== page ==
the road to ooms down to Savannah free
every three months and do ibeir trading I
here if It was not lor Iho dancer tbai the
pi aelice would bo likely to be abused.
Ou another pointol rreaicst imp iriauce
to the employes, be spike most frankly, i
and in words that ought to give oomiortj
to those whose hearts yesterday were lad
their throats, from the office boys upgfl
some oi the highe-t saihi iml
“1 hear no gi mice
- ' .. i*-*11 ■ i• 1 m .
will not, whom 1 have been
were slandering mu. but I never wlAed
1 1 even lisu-ti to w hat they said. *’ I
want to kiiow Is tbat a man is effiißnt.
and be is secure in hit place. lam inß;r
no pledges and and not know of an offißil
uow Who Should tie removed. 1 U 'pc tBl
they will all feel secure and work tor Bu
Inter st ol Ido company .” B
lu the course of ms remarks Gen.
Alexander mentioned the names of some
o 1 the present officials, ns Illustrating
wnat lie was saying anil not lor publica
tion, whom hs cons derod the very best
men tor the places which they fill.
The r,ew Board of Directors, he said,
will ni et t -day and organize. Gen.
Alexander will probably wait upon Capt,
Raoul at once and prepare to takeebarge
ot ibe management nf’tue road.
It was reported last uiglit in tbe hotel
1 ob'oies tbnt Capt. Raoul has received an
ofler through Air. Flrte, of New York, to
become the Superintendent of the Ifela.
ware, Lackawanna and Western rail,
road, hut that he did not give a positive
answer us he is considering the offer
made him by the Alexauder parly to ac.
c pt the position of General Manager of
the Ce tral. According to the report he
will give a positive answer to the Alex
ander directory ir, a few days.
Til 111 NEW PH i BIDBNT.
Sketch oTGen. Alexander—His Rail
road Career.
Gen. E. P. Alexander, who will suc
ceed Fresldent Raoul, is a native Geor
gian and is widely known throughout the
South. He was born in Washington,
Wilkes county, in 1835. HU father was
Adam L. Alexander. Tbo General re
ceiv>d bis education at the West Point
Military Academy, wuere he graduated
among the first in bis c ass and was coin
missioned in the United Status Corps ot
Engineers. He win for so rue t'hie assist
ant instructor in the Engineers’Dtpar
in' nt, ami was attached to Johnston’s
army and sent as engineer officer of
troops on the celebrated Utah expedition.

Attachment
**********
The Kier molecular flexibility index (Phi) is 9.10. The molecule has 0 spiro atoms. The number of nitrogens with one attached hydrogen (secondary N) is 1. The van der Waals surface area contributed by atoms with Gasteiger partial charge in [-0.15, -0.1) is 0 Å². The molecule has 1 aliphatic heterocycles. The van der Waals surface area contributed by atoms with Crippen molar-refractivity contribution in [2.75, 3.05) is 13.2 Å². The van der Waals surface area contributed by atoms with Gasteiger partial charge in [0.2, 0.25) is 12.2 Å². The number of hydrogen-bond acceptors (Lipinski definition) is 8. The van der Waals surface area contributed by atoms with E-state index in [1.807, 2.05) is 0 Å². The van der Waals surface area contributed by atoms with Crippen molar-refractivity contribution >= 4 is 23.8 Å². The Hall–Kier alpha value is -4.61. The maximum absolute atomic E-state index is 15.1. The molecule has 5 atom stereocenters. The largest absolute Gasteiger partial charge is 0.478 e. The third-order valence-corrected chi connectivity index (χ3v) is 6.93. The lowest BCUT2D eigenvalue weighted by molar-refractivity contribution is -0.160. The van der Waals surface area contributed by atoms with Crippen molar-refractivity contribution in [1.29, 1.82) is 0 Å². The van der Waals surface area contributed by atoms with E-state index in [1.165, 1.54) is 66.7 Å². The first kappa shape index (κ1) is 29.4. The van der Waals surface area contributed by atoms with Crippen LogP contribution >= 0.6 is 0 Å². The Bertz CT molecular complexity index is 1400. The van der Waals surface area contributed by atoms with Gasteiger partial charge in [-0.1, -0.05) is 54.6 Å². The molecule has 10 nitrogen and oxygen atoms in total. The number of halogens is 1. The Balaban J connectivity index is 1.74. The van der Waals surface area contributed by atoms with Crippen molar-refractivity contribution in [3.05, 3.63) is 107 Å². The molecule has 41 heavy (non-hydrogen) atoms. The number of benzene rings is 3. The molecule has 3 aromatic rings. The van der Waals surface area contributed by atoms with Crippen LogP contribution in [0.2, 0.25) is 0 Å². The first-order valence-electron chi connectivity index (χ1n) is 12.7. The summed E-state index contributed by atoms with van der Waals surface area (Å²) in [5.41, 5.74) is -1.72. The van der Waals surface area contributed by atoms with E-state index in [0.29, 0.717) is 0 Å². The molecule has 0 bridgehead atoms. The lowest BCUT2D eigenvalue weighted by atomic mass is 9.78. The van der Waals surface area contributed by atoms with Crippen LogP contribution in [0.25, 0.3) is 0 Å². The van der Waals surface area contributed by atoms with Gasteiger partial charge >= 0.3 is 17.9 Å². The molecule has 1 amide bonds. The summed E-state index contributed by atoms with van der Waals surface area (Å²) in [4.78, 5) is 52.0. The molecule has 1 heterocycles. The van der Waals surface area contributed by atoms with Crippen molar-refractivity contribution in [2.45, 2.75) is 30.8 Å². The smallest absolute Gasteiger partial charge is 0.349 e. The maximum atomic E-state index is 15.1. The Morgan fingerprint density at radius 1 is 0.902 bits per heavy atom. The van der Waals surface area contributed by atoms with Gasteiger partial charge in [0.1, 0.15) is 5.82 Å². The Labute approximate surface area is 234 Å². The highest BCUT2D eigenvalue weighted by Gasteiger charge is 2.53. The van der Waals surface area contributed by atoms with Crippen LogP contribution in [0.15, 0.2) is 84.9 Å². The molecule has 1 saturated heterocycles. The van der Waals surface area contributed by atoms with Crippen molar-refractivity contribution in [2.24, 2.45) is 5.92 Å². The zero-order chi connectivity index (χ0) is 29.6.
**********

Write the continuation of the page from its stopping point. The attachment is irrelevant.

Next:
The beginning of the war found nitn on
the Pacific const la discharge ot duties as
an engineer officer at a United States post
lar north of San Francisco. He promptly
resigned his commission arid made his
way with bis wife to Richmond, waers he
reported for dutv and look part in the
first battle of Manassas. He was ap
pointed. signal officer of tbe army and
was atterward made Chief of Ordnance.
During a part of the war he was in com
mand of Longstreet’s artillery, and to
ward the close lie held important, posi
tions as officer of engineers and artillery
to Gen. Lee. Alter the war he was called
to the chair of macbematlcs and engineer
ing In tbe University of South Carolina,
where he remained until the university
was disorganized.
It wat then that Gen. Alexander be
oame ideutihod with railroad interests.
He was msde Superintendent, of the Char
lotte. Columbia and Augusta railroad,
and gave eo much saGstaotion there that
he was called to Opelika, Ala., to take
charge of tne construction of the new
railroad, then called the Savannah and
Memphis road, which now forms a part
of Use Columbus and Western. While he
was occupying that position the Central
and Georgia railroads united in the pur.
chase of the Western railroad of Ala
bama, and they selec ed Gen. A'exander
to take charge of it. His success was so
marked that he was shortly alter elected
President of tho Georgia railroad to suc
ceed John P. King.
The brilliant sue 'ess ot his management
resulted in bis being called to the First
Vice Presidency of the Louisville and
Nashville road, the active management
of whio i was entirely in his hands during
the time he was in the office.
This position he voluntarily resigned to
return to his native State, and in ISB2, on
the death ol Mr. Wad By, being then a
member of the Board of Directors of the
Central railroad, he was elected Presi